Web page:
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Trends in Hours and Economic Growth

  • L. Rachel Ngai
  • Christopher A. Pissarides

We study long-run trends in market hours of work and employment shifts across economic sectors driven by uneven TFP growth in market and home production. We focus on the structural transformation between agriculture, manufacturing and services and on the marketization of home production. The model can rationalize the observed falling or Ushaped pattern for aggregate hours, the shift from agriculture to services and balanced aggregate growth. We find support for the model's predictions in long-run US data.

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File URL: http://cep.lse.ac.uk/pubs/download/dp0746.pdf
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Paper provided by Centre for Economic Performance, LSE in its series CEP Discussion Papers with number dp0746.

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Date of creation: Aug 2006
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Handle: RePEc:cep:cepdps:dp0746
Contact details of provider: Web page: http://cep.lse.ac.uk/_new/publications/series.asp?prog=CEP

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  1. Sergio Rebelo & Piyabha Kongsamut & Danyang Xie, 2001. "Beyond Balanced Growth," IMF Working Papers 01/85, International Monetary Fund.
  2. Neville Francis & Valerie A. Ramey, 2005. "A Century of Work and Leisure," 2005 Meeting Papers 250, Society for Economic Dynamics.
  3. Blundell, Richard & Pashardes, Panos & Weber, Guglielmo, 1993. "What Do We Learn About Consumer Demand Patterns from Micro Data?," American Economic Review, American Economic Association, vol. 83(3), pages 570-97, June.
  4. Douglas Gollin & Stephen L. Parente & Richard Rogerson, 2004. "Farm Work, Home Work, and International Productivity Differences," Review of Economic Dynamics, Elsevier for the Society for Economic Dynamics, vol. 7(4), pages 827-850, October.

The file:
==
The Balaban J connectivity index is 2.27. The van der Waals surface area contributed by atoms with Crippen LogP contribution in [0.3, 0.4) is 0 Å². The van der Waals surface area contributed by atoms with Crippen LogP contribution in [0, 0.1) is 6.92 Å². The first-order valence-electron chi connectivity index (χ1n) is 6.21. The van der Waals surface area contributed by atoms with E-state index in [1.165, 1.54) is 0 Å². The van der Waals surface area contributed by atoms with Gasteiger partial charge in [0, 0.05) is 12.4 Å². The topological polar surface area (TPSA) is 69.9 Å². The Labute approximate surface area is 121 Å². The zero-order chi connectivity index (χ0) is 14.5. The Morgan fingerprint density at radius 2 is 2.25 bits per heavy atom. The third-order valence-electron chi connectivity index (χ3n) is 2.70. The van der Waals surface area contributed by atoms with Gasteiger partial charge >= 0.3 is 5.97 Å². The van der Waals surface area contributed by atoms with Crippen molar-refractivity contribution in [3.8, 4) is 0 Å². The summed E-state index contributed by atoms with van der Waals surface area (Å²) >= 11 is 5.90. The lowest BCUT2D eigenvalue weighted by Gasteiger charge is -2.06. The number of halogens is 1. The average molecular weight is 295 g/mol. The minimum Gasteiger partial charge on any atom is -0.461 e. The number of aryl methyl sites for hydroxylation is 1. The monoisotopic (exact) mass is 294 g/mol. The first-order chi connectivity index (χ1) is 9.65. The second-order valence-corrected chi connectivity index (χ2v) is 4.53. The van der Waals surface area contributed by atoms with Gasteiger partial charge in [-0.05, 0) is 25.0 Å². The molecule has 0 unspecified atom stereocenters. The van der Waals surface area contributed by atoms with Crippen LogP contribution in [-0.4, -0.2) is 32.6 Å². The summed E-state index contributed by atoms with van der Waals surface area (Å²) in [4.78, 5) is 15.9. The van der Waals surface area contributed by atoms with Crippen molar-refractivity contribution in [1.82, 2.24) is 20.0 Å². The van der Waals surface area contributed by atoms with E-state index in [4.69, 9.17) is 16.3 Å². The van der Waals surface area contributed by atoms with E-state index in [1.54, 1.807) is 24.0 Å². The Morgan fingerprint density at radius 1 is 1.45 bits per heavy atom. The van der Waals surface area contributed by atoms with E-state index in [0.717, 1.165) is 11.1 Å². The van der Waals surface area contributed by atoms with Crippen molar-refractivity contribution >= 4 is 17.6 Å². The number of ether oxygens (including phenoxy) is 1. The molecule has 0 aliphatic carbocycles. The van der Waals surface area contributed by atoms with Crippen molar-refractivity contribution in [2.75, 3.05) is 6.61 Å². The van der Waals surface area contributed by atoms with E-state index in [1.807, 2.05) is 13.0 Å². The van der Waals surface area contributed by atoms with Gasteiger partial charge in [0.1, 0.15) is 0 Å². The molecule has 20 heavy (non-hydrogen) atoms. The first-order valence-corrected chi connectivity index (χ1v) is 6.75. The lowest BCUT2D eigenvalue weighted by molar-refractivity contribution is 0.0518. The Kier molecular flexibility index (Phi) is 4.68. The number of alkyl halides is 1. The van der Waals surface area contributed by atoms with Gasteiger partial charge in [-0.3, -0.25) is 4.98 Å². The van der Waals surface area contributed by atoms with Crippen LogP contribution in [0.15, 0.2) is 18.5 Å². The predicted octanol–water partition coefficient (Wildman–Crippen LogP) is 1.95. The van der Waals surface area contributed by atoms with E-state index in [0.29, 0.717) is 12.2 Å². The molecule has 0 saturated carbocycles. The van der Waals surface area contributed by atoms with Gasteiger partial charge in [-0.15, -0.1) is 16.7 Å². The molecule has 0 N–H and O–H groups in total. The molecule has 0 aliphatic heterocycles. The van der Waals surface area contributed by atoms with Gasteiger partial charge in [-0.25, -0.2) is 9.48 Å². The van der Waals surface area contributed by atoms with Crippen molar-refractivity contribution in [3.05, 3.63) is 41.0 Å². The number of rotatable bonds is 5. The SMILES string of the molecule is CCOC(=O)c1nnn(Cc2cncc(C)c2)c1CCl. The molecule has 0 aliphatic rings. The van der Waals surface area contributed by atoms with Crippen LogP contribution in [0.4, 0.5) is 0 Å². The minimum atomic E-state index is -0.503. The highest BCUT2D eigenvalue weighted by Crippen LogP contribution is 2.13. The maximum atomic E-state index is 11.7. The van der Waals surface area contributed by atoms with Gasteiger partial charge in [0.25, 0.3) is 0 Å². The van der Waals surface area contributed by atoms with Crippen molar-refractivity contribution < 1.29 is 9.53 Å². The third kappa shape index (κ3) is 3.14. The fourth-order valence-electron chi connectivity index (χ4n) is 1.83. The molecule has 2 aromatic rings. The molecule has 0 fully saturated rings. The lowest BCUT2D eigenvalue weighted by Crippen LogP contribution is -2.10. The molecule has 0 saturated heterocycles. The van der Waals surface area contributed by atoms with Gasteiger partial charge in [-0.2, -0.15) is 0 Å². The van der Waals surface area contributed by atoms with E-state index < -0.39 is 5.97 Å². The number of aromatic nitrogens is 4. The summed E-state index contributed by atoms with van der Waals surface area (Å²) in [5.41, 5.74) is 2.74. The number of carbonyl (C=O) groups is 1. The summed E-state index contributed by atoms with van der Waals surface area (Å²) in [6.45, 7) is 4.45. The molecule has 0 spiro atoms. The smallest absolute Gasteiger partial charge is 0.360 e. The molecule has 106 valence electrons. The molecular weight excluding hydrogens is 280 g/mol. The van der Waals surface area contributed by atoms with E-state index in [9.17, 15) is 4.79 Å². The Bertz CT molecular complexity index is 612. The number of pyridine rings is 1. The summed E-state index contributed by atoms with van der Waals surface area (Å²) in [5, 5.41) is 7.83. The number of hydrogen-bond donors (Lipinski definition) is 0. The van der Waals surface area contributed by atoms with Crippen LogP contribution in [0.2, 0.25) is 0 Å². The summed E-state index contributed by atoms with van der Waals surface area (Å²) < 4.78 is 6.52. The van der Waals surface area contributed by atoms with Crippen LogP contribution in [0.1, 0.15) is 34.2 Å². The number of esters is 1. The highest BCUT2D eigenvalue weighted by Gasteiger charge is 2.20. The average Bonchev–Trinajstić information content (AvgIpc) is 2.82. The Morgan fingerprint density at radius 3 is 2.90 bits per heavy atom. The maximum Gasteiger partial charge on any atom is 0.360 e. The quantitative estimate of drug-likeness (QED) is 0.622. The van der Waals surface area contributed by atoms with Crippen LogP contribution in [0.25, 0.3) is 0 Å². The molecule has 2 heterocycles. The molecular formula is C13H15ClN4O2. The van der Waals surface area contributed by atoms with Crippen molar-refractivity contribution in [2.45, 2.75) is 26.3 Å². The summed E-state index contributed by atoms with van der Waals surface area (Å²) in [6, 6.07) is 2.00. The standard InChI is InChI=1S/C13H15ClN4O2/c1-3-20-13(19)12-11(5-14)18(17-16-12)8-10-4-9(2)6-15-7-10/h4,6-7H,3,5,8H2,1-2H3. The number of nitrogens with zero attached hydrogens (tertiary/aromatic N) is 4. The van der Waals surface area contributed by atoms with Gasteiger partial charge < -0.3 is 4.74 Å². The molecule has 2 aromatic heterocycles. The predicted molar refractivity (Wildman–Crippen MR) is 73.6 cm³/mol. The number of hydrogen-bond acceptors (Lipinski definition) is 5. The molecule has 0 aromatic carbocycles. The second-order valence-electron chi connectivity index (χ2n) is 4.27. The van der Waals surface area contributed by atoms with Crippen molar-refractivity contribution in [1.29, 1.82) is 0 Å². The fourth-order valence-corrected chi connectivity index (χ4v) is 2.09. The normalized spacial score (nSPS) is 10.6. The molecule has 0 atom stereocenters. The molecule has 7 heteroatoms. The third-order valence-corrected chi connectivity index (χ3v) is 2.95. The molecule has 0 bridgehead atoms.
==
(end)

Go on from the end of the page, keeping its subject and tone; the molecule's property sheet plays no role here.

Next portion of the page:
5. Messina, Julian, 2006. "The role of product market regulations in the process of structural change," European Economic Review, Elsevier, vol. 50(7), pages 1863-1890, October.
  6. L. Rachel Ngai & Christopher Pissarides, 2004. "Structural change in a multi-sector model of growth," LSE Research Online Documents on Economics 3550, London School of Economics and Political Science, LSE Library.
  7. Mokyr, Joel, 2000. "Why “More Work for Mother?” Knowledge and Household Behavior, 1870–1945," The Journal of Economic History, Cambridge University Press, vol. 60(01), pages 1-41, March.
  8. Richard Rogerson, 2008. "Structural Transformation and the Deterioration of European Labor Market Outcomes," Journal of Political Economy, University of Chicago Press, vol. 116(2), pages 235-259, 04.
  9. Jeremy Greenwood & Ananth Seshadri & Mehmet Yorukoglu, 2005. "Engines of Liberation," Review of Economic Studies, Oxford University Press, vol. 72(1), pages 109-133.
  10. Rupert, Peter & Rogerson, Richard & Wright, Randall, 1995. "Estimating Substitution Elasticities in Household Production Models," Economic Theory, Springer, vol. 6(1), pages 179-93, June.
  11. Ellen McGrattan & Richard Rogerson & Randall Wright, 1995. "An equilibrium model of the business cycle with household production and fiscal policy," Staff Report 191, Federal Reserve Bank of Minneapolis.